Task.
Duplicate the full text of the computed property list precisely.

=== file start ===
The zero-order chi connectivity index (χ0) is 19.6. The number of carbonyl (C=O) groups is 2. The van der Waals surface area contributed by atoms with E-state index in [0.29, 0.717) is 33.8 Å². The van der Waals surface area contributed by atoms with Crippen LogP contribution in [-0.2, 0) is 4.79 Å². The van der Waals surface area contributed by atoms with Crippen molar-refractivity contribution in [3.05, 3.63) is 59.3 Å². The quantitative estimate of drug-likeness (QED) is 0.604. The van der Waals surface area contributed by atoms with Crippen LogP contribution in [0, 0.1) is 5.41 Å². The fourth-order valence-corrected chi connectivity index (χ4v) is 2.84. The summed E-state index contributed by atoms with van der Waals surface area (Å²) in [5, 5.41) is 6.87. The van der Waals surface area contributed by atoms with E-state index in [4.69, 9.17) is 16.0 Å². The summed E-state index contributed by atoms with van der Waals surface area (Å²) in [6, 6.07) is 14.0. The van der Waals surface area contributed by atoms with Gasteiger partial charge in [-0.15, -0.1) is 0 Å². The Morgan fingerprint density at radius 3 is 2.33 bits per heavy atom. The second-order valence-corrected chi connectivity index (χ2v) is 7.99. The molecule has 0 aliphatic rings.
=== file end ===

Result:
The zero-order chi connectivity index (χ0) is 19.6. The number of carbonyl (C=O) groups is 2. The van der Waals surface area contributed by atoms with E-state index in [0.29, 0.717) is 33.8 Å². The van der Waals surface area contributed by atoms with Crippen LogP contribution in [-0.2, 0) is 4.79 Å². The van der Waals surface area contributed by atoms with Crippen molar-refractivity contribution in [3.05, 3.63) is 59.3 Å². The quantitative estimate of drug-likeness (QED) is 0.604. The van der Waals surface area contributed by atoms with Crippen LogP contribution in [0, 0.1) is 5.41 Å². The fourth-order valence-corrected chi connectivity index (χ4v) is 2.84. The summed E-state index contributed by atoms with van der Waals surface area (Å²) in [5, 5.41) is 6.87. The van der Waals surface area contributed by atoms with E-state index in [4.69, 9.17) is 16.0 Å². The summed E-state index contributed by atoms with van der Waals surface area (Å²) in [6, 6.07) is 14.0. The van der Waals surface area contributed by atoms with Gasteiger partial charge in [-0.15, -0.1) is 0 Å². The Morgan fingerprint density at radius 3 is 2.33 bits per heavy atom. The second-order valence-corrected chi connectivity index (χ2v) is 7.99. The molecule has 0 aliphatic rings.